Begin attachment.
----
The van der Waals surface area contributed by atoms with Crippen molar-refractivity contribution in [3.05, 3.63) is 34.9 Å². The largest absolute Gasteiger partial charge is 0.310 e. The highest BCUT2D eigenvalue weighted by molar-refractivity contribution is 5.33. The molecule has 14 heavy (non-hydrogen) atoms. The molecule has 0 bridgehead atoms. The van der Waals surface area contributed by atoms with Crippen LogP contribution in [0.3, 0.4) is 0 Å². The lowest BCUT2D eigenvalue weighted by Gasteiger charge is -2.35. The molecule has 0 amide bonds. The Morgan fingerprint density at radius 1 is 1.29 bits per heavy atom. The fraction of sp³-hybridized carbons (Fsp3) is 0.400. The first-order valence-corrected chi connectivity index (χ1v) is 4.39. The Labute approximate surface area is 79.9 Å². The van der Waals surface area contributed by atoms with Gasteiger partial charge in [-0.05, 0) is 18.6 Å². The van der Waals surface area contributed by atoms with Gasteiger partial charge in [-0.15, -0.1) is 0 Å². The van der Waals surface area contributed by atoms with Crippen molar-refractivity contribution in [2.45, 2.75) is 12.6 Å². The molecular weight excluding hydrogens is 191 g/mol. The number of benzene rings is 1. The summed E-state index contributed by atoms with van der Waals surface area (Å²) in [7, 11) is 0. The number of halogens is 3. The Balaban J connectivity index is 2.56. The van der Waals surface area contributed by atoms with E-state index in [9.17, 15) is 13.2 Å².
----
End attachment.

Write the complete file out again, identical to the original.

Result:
The van der Waals surface area contributed by atoms with Crippen molar-refractivity contribution in [3.05, 3.63) is 34.9 Å². The largest absolute Gasteiger partial charge is 0.310 e. The highest BCUT2D eigenvalue weighted by molar-refractivity contribution is 5.33. The molecule has 14 heavy (non-hydrogen) atoms. The molecule has 0 bridgehead atoms. The van der Waals surface area contributed by atoms with Crippen LogP contribution in [0.3, 0.4) is 0 Å². The lowest BCUT2D eigenvalue weighted by Gasteiger charge is -2.35. The molecule has 0 amide bonds. The Morgan fingerprint density at radius 1 is 1.29 bits per heavy atom. The fraction of sp³-hybridized carbons (Fsp3) is 0.400. The first-order valence-corrected chi connectivity index (χ1v) is 4.39. The Labute approximate surface area is 79.9 Å². The van der Waals surface area contributed by atoms with Gasteiger partial charge in [-0.05, 0) is 18.6 Å². The van der Waals surface area contributed by atoms with Gasteiger partial charge in [-0.15, -0.1) is 0 Å². The van der Waals surface area contributed by atoms with Crippen molar-refractivity contribution in [2.45, 2.75) is 12.6 Å². The molecular weight excluding hydrogens is 191 g/mol. The number of benzene rings is 1. The summed E-state index contributed by atoms with van der Waals surface area (Å²) in [7, 11) is 0. The number of halogens is 3. The Balaban J connectivity index is 2.56. The van der Waals surface area contributed by atoms with E-state index in [9.17, 15) is 13.2 Å².